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South Asian author explores why and how women cook

Archana Pidathala's latest book uncovers deeply personal stories and rare recipes

An assortment of dishes from Archana Pidathala's cookbook "Why Cook," which she describes as "a 315-page ode with raw candid images, heartwarmingly personal stories and rare recipes." (All photos courtesy of Archana Pidathala)

Many of our memories revolve around food. Family meals, meeting friends, midnight hostel parties. The food is incidental; it is the peg on which the memory hangs. The COVID-19 pandemic brought such memory-making to a screeching halt. But it propelled people toward food, prompting Indian cookbook author Archana Pidathala to ponder a more fundamental issue: Why cook?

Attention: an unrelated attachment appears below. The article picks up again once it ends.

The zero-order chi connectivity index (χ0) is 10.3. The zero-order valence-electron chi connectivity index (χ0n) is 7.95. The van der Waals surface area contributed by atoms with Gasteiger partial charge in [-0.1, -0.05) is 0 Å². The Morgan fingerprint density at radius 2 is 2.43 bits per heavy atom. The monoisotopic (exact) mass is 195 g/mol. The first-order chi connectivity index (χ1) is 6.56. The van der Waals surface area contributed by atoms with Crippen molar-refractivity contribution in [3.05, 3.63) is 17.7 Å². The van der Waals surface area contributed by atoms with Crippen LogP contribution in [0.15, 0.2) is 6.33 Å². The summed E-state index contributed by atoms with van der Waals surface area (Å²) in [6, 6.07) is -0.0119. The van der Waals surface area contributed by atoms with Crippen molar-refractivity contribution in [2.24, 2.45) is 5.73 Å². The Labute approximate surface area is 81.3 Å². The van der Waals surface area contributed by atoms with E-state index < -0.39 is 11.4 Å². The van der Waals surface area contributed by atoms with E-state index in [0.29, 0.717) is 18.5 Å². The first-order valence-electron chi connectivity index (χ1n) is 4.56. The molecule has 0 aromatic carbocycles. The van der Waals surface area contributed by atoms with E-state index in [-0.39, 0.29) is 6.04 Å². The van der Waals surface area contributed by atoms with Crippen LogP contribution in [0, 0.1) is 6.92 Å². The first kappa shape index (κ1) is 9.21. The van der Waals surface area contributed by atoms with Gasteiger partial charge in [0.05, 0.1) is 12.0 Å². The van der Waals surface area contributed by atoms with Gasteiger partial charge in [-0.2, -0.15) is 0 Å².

The result is her book "Why Cook" (without the interrogative punctuation -- an aspect that has driven grammar sticklers bonkers). "There's a reason there is no question mark," Pidathala told me. "It was a conscious choice to drop it because I don't think I was seeking answers. It was more like tender meditations. Sometimes we want to ask questions and they don't necessarily lead to an answer. This was something I wanted to mull over rather than find concrete answers."

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